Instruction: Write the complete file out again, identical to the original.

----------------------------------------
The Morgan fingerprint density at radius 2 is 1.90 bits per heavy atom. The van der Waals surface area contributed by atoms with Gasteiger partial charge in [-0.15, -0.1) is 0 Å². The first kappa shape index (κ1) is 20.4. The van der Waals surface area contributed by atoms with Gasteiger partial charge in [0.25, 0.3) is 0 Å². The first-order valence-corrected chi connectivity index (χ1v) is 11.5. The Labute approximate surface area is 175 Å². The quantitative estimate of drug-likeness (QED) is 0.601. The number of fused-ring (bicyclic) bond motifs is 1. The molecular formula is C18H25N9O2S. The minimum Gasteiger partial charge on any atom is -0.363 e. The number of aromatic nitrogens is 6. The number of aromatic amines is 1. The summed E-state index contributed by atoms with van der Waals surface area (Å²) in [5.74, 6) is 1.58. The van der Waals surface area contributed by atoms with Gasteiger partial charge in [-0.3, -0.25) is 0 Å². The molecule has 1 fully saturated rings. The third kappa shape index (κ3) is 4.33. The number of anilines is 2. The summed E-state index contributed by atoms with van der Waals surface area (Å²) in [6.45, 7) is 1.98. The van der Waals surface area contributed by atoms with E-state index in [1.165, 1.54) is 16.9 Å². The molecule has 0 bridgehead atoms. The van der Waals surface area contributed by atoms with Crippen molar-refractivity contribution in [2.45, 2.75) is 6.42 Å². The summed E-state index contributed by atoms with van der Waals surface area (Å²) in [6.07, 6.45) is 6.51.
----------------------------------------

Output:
The Morgan fingerprint density at radius 2 is 1.90 bits per heavy atom. The van der Waals surface area contributed by atoms with Gasteiger partial charge in [-0.15, -0.1) is 0 Å². The first kappa shape index (κ1) is 20.4. The van der Waals surface area contributed by atoms with Gasteiger partial charge in [0.25, 0.3) is 0 Å². The first-order valence-corrected chi connectivity index (χ1v) is 11.5. The Labute approximate surface area is 175 Å². The quantitative estimate of drug-likeness (QED) is 0.601. The number of fused-ring (bicyclic) bond motifs is 1. The molecular formula is C18H25N9O2S. The minimum Gasteiger partial charge on any atom is -0.363 e. The number of aromatic nitrogens is 6. The number of aromatic amines is 1. The summed E-state index contributed by atoms with van der Waals surface area (Å²) in [5.74, 6) is 1.58. The van der Waals surface area contributed by atoms with Gasteiger partial charge in [-0.3, -0.25) is 0 Å². The molecule has 1 fully saturated rings. The third kappa shape index (κ3) is 4.33. The number of anilines is 2. The summed E-state index contributed by atoms with van der Waals surface area (Å²) in [6.45, 7) is 1.98. The van der Waals surface area contributed by atoms with E-state index in [1.165, 1.54) is 16.9 Å². The molecule has 0 bridgehead atoms. The van der Waals surface area contributed by atoms with Crippen molar-refractivity contribution in [2.45, 2.75) is 6.42 Å². The summed E-state index contributed by atoms with van der Waals surface area (Å²) in [6.07, 6.45) is 6.51.